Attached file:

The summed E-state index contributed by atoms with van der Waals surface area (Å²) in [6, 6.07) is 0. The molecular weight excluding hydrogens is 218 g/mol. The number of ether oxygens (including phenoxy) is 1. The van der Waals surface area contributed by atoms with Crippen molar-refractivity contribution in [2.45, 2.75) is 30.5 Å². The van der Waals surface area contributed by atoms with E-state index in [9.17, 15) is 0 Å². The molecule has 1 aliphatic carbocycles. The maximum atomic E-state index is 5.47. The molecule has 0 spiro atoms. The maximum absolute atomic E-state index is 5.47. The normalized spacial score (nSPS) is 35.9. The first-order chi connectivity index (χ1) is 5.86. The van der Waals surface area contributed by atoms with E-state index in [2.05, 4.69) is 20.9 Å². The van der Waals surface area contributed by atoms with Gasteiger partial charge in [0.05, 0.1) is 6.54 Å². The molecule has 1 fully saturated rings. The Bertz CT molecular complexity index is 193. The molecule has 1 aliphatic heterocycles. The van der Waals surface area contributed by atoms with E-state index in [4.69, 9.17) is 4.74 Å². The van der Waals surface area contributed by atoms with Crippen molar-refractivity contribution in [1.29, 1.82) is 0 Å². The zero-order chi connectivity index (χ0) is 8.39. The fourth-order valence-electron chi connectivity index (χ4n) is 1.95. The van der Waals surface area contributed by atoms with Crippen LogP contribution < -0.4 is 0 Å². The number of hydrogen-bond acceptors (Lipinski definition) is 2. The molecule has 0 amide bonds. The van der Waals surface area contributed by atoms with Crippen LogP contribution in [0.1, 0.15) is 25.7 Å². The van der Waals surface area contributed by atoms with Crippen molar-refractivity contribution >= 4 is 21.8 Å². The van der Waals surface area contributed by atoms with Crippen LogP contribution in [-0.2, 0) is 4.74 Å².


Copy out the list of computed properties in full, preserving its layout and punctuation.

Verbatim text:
The summed E-state index contributed by atoms with van der Waals surface area (Å²) in [6, 6.07) is 0. The molecular weight excluding hydrogens is 218 g/mol. The number of ether oxygens (including phenoxy) is 1. The van der Waals surface area contributed by atoms with Crippen molar-refractivity contribution in [2.45, 2.75) is 30.5 Å². The van der Waals surface area contributed by atoms with E-state index in [9.17, 15) is 0 Å². The molecule has 1 aliphatic carbocycles. The maximum atomic E-state index is 5.47. The molecule has 0 spiro atoms. The maximum absolute atomic E-state index is 5.47. The normalized spacial score (nSPS) is 35.9. The first-order chi connectivity index (χ1) is 5.86. The van der Waals surface area contributed by atoms with E-state index in [2.05, 4.69) is 20.9 Å². The van der Waals surface area contributed by atoms with Gasteiger partial charge in [0.05, 0.1) is 6.54 Å². The molecule has 1 fully saturated rings. The Bertz CT molecular complexity index is 193. The molecule has 1 aliphatic heterocycles. The van der Waals surface area contributed by atoms with E-state index in [4.69, 9.17) is 4.74 Å². The van der Waals surface area contributed by atoms with Crippen molar-refractivity contribution in [1.29, 1.82) is 0 Å². The zero-order chi connectivity index (χ0) is 8.39. The fourth-order valence-electron chi connectivity index (χ4n) is 1.95. The van der Waals surface area contributed by atoms with Crippen LogP contribution < -0.4 is 0 Å². The number of hydrogen-bond acceptors (Lipinski definition) is 2. The molecule has 0 amide bonds. The van der Waals surface area contributed by atoms with Crippen LogP contribution in [0.1, 0.15) is 25.7 Å². The van der Waals surface area contributed by atoms with Crippen molar-refractivity contribution >= 4 is 21.8 Å². The van der Waals surface area contributed by atoms with Crippen LogP contribution in [-0.2, 0) is 4.74 Å².